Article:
Wed | Dec 8, 2021

Road-repair ultimatum

Published:Saturday | May 17, 2014 | 12:00 AM

St James PC threatens NWC with court action over dug-up roadway

Claudia Gardner, Assignment Coordinator

WESTERN BUREAU:The St James Parish Council has threatened to take the National Water Commission (NWC) to court for what they say is the utility company's role in the destruction of a section of the King Street to Cornwall Courts main road in Montego Bay.

The decision was taken amid myriad complaints which surfaced during the regular monthly meeting of the council last week Thursday.

At that meeting, Sylvan Reid, councillor of the Salt Spring division, said he had already amassed 1,000 signatures from residents to take out a class-action lawsuit against the NWC in relation to the section of the roadway which had been excavated by the NWC and not reinstated.

The road in question had recently been rehabilitated by the council at a cost of $175 million.

Councillor of the Flanker division, Charles Sinclair, in supporting Reid, said the onus was on the council to ensure the road was repaired by the NWC, as it was the municipality - and not the Water Commission - that would be sued if anyone suffered injuries on that section of the roadway.

"There was a case against the KSAC (Kingston and St Andrew Corporation) involving an open hole on the sidewalk, in which the plaintiff was successful. It's a parochial road, and we have the responsibility, because if somebody gets injured on it, dem no business wid Water Commission," Sinclair said.

Councillor Suzette Brown of the Montego Bay South division said a similar problem had occurred in a section of Barracks Road, where the NWC carried out work and left behind a "thing looking like a pothole".


Mayor of Montego Bay and chairman of the St James Parish Council, Glendon Harris, after listening to the councillors' complaints, ordered that steps be put in place to take legal action against the NWC.

"The King Street to Cornwall Courts (road), … I am in support of legal action against the NWC, come the first of June. And if [the repairs are] not done by the first of June, our lawyer should be contacted to write to them, to give them a further seven days to have it done, failing which, we will take the necessary legal steps," Harris said.

"Use this to let them know that St James Parish Council is not going to allow them to continue this wanton destruction of the roadway, which will eventually cost much more money than we can afford," he said.

This is not the first time complaints have been made about roads falling into disrepair due to work undertaken by the NWC in western Jamaica. In February, Negril Resort Board chairman Cliff Reynolds expressed displeasure at the state of a section of the roadway at the Negril roundabout which had been dug up by the utility company to facilitate pipeline activities. Reynolds had said despite repeated pledges by the NWC, the roadway had been left in disrepair for close to six months.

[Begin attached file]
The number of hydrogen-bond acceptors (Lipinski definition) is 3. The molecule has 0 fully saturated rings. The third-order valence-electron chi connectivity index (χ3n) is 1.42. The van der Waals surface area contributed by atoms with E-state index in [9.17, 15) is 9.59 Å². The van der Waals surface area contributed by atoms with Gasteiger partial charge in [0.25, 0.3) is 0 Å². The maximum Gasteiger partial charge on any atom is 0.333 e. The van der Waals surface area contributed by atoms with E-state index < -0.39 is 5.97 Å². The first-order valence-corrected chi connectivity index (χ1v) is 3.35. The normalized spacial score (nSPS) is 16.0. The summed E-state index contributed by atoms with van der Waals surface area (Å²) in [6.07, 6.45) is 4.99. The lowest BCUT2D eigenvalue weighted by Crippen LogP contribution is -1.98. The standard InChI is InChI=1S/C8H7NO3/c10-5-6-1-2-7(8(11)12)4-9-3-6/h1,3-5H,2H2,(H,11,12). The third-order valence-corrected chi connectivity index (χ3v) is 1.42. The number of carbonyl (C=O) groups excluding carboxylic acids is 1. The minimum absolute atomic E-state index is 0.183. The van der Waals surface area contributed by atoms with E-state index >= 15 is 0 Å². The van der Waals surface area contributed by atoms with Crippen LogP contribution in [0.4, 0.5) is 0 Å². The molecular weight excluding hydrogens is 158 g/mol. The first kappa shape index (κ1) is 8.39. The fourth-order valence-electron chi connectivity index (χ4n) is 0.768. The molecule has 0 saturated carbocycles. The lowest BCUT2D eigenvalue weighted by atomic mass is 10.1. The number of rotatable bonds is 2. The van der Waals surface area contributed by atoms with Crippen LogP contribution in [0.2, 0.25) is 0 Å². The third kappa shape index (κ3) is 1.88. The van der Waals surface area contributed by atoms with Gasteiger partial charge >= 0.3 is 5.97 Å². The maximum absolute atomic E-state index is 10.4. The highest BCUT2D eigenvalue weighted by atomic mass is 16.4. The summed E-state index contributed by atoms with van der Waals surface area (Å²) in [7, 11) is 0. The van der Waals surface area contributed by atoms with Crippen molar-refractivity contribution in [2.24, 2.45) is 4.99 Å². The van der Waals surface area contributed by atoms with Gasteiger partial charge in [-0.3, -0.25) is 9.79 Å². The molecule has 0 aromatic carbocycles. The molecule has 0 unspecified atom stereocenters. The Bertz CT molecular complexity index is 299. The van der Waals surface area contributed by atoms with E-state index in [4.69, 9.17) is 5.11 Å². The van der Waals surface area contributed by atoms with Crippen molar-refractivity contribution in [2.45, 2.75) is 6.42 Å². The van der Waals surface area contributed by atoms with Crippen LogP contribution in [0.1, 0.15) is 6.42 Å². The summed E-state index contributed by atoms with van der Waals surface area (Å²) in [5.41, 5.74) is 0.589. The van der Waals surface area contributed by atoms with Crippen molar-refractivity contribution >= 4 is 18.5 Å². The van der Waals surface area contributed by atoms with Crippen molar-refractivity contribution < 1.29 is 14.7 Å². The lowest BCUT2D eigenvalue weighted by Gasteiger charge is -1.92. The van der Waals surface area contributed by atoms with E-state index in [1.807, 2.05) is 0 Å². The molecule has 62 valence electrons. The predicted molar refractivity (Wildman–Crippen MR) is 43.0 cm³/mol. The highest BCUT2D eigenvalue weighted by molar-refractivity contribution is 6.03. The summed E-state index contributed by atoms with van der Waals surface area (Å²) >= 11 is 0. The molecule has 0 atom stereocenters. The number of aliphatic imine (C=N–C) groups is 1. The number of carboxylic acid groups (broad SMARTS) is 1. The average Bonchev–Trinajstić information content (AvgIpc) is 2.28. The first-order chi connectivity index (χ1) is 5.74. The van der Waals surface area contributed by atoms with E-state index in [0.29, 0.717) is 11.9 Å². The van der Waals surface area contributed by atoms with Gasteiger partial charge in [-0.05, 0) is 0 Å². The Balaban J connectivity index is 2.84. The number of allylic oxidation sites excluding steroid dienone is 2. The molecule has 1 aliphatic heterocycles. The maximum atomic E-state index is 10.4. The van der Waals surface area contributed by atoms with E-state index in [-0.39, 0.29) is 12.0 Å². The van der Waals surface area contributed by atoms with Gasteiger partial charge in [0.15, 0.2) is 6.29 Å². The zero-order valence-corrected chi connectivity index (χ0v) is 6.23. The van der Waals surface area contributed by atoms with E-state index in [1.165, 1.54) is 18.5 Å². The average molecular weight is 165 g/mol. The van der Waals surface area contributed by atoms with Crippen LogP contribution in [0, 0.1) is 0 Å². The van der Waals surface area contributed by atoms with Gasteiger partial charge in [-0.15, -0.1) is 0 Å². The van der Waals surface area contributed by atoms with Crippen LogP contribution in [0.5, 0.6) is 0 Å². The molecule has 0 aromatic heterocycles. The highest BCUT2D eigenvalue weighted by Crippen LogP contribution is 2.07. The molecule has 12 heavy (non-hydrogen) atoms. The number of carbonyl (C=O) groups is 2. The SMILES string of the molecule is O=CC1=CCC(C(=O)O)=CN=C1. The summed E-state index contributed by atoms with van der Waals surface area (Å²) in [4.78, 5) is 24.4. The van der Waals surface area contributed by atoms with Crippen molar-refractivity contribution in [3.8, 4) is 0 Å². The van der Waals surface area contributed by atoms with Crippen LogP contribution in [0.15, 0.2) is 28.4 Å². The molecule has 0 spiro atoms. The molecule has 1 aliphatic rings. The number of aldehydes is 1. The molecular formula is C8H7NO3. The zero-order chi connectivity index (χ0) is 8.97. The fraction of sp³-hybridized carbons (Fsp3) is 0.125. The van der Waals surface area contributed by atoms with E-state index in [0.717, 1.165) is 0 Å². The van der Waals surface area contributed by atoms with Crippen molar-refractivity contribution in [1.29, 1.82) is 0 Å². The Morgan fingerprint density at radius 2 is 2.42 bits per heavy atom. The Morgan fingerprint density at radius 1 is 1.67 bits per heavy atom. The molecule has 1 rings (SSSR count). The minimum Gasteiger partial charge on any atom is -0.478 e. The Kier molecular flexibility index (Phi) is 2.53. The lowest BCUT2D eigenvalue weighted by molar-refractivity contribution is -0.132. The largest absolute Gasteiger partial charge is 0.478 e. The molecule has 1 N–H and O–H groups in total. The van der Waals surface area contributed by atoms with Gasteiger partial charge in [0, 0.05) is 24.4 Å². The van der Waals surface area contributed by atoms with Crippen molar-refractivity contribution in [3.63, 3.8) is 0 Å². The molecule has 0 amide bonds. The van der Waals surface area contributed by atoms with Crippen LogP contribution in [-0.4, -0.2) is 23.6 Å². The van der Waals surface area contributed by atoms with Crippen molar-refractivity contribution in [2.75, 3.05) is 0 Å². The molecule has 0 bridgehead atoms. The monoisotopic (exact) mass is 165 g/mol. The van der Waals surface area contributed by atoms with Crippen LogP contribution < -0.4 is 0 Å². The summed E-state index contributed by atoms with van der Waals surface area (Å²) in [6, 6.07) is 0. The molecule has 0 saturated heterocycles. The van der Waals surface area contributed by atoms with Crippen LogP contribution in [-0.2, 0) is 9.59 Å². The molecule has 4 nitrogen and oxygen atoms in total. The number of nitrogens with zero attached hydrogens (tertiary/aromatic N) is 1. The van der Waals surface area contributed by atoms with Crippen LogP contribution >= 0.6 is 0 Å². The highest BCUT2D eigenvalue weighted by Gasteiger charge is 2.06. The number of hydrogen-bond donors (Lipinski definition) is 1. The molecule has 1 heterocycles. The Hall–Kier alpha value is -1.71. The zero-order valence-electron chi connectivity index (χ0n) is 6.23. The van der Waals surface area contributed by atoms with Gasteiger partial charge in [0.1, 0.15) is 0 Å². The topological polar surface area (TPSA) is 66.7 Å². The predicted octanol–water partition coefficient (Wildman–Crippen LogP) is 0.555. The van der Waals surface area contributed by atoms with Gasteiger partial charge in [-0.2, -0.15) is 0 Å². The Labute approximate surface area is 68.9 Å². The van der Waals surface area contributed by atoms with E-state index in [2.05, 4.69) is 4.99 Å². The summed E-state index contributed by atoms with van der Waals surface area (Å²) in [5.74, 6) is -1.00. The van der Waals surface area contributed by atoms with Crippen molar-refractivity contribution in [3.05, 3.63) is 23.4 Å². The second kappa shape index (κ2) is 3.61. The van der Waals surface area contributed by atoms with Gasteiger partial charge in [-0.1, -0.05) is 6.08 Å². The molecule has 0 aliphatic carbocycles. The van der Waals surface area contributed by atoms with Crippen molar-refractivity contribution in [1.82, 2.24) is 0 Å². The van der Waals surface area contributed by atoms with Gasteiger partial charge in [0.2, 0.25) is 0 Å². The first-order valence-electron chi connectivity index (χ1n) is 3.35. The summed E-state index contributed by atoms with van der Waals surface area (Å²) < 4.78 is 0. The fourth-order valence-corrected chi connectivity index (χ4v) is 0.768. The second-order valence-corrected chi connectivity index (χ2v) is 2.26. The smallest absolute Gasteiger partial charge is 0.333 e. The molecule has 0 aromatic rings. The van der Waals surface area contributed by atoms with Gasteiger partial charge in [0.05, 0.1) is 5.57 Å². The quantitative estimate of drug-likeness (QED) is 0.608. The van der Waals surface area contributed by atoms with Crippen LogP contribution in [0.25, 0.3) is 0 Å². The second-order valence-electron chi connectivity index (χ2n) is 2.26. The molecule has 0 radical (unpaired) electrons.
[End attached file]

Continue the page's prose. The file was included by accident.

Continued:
Last year, the Ministry of Transport, Works and Housing reported that the National Works Agency (NWA) and the NWC had signed a road-repair pact for the permanent reinstatement, repair and maintenance of roadways across Jamaica. At the time, the ministry said under the new contract, the NWA would undertake all permanent reinstatement of those roads affected by emergency excavation activities by the NWC.

"The NWC remains responsible for initial temporary reinstatement work but, thereafter, the NWA will be responsible to effect final reinstatement by using funds put aside in a special account established by the NWC," the ministry said. "The agreement is to last for two years, and is applicable to all roads for which the NWA has responsibility."


At the time, the ministry noted that NWA President E.G. Hunter had said motorists and the general public should see improved road surfaces as a result of the pact.

The ministry also reported Hunter as saying the arrangements under which the NWC previously utilised the services of individual contractors to carry out road reinstatement across the island had often been unreliable, and that "with this new arrangement, repairs to roads occasioned by the NWC's fixing of water pipes and sewerage mains will be undertaken by the National Works Agency".

It also noted that a previous arrangement for road reinstatement had been signed between the NWC and the Ministry of Transport and Works in 1999, before the NWA was formed as an executive agency.